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Date:   Thu, 12 Jul 2018 11:29:26 +0200
From:   Peter Zijlstra <>
To:     Daniel Lustig <>
Cc:     Will Deacon <>,
        Andrea Parri <>,
        Alan Stern <>,
        "Paul E. McKenney" <>,
        LKMM Maintainers -- Akira Yokosawa <>,
        Boqun Feng <>,
        David Howells <>,
        Jade Alglave <>,
        Luc Maranget <>,
        Nicholas Piggin <>,
        Kernel development list <>
Subject: Re: [PATCH v2] tools/memory-model: Add extra ordering for locks and
 remove it for ordinary release/acquire

On Wed, Jul 11, 2018 at 10:50:56AM -0700, Daniel Lustig wrote:
> On 7/11/2018 10:00 AM, Peter Zijlstra wrote:
> > On Wed, Jul 11, 2018 at 04:57:51PM +0100, Will Deacon wrote:
> > 
> >> It might be simple to model, but I worry this weakens our locking
> >> implementations to a point where they will not be understood by the average
> >> kernel developer. As I've said before, I would prefer "full" RCsc locking,
> > 
> > Another vote for RCsc locks. The (in)famous hold-out is of course
> > PowerPC, but it now looks like RISC-V is following where they I really
> > rather wish they didn't.
> That's not entirely fair.  We came in wanting to do the "natural" or

My appologies then, and I must admit I've not really kept track of what
RISC-V ended up doing :/

> "expected" thing: use RCsc atomics where we have them available in the
> ISA, and use "fence r,rw" and "fence rw,w" where we don't.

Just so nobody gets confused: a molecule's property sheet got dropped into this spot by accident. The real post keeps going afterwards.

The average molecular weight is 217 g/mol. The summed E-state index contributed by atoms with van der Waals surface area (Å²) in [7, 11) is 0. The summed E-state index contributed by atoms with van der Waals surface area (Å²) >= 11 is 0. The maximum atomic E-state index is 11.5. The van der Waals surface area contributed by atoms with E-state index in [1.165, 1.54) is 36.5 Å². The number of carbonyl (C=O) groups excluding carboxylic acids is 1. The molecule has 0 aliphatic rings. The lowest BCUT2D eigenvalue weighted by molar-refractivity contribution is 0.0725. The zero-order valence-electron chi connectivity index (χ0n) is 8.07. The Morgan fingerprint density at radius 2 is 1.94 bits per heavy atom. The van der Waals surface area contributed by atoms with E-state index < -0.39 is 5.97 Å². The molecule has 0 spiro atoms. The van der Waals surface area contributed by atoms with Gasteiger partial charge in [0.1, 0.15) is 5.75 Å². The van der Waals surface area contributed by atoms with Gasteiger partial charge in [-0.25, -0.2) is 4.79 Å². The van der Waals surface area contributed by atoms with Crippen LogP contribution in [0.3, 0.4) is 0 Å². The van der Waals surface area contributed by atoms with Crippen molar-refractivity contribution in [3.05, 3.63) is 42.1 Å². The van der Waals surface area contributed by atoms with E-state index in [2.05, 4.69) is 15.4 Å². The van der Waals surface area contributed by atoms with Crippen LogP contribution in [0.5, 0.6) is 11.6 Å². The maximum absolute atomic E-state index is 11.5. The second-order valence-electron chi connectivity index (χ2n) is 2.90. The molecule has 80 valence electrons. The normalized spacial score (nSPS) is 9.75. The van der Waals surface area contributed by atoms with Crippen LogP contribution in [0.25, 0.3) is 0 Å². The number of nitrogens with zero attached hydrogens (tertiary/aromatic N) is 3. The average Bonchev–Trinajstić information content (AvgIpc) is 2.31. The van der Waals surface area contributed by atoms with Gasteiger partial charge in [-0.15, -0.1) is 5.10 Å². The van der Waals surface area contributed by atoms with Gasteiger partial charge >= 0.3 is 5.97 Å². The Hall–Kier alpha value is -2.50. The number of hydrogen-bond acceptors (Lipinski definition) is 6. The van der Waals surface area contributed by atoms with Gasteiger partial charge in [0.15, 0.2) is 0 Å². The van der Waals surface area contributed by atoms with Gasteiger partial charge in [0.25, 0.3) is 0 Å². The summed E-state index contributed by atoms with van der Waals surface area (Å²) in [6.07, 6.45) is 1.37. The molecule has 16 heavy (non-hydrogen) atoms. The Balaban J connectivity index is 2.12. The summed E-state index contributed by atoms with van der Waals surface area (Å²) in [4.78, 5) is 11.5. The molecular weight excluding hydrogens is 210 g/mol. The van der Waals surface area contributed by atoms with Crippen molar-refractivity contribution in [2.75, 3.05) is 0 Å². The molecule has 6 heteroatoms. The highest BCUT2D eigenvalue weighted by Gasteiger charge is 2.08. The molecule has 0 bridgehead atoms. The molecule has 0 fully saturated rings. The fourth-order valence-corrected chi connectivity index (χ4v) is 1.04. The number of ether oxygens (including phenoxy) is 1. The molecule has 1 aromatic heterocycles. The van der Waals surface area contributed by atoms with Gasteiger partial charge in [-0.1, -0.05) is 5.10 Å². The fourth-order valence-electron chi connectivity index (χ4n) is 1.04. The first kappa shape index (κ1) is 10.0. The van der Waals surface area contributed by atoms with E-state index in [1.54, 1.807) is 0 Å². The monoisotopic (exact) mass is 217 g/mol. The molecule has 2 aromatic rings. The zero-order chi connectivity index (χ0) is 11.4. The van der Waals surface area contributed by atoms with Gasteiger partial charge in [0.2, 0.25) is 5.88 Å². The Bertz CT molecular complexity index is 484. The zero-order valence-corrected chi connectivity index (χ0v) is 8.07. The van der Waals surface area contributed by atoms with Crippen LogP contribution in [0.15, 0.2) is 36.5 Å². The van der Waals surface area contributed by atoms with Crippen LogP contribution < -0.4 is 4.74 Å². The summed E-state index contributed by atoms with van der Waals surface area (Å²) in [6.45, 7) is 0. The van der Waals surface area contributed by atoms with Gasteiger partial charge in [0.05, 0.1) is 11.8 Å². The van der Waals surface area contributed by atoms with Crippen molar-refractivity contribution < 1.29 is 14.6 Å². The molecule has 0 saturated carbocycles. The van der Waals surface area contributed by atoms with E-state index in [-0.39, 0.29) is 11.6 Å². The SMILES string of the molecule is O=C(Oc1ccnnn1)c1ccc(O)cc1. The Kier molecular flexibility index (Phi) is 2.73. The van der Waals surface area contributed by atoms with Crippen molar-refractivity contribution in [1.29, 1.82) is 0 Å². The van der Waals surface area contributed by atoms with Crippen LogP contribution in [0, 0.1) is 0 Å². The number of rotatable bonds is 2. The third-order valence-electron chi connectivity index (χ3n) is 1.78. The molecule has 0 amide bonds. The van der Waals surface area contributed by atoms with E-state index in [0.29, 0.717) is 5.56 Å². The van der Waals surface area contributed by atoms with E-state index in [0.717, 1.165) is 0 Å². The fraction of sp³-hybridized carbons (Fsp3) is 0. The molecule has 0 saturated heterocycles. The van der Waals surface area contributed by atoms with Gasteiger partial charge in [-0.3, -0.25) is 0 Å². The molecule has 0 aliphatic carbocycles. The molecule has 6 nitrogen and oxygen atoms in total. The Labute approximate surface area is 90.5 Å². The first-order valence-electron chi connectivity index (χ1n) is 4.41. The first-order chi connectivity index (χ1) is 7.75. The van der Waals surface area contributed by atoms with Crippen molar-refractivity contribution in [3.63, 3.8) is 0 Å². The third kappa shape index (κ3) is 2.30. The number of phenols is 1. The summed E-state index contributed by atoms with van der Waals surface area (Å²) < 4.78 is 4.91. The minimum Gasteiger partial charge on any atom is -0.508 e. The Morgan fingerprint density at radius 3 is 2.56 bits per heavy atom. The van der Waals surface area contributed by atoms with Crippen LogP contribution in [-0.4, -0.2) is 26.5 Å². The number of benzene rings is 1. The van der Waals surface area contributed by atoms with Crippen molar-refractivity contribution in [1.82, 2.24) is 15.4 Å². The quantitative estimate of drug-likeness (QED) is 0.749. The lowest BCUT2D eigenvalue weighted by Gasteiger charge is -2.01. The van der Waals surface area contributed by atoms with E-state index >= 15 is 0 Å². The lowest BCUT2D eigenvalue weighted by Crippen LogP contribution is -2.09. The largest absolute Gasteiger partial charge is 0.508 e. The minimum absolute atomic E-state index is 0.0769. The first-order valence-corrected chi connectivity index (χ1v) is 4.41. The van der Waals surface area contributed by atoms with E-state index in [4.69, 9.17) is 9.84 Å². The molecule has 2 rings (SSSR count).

> I would argue that the idea of having data races on variables that are
> also protected by locks is equally if not more counterintuitive and
> unexpected than the "natural" mapping we had originally proposed to use.
> All the discussion here[1] for example is about having ordering and
> doing an smp_cond_load_acquire() on a variable which is sometimes
> protected by a CPU's rq->lock and sometimes not?  Isn't that one of the
> key use cases for this whole discussion?

Well, the scheduler locks are on place where I know we rely on stuff
like this. RCU is another place where we know we rely on locks being

The big problem of course is all the places we do not know about. This
kernel thing is terribly big and there's an awful lot of clever people

Now, PPC seems to have build RCpc locks before we fully understood these
things and has since (understandably) 'refused' to go RCsc because
performance regressions.

But the fact is that stronger ordering is easier on these pesky humans.


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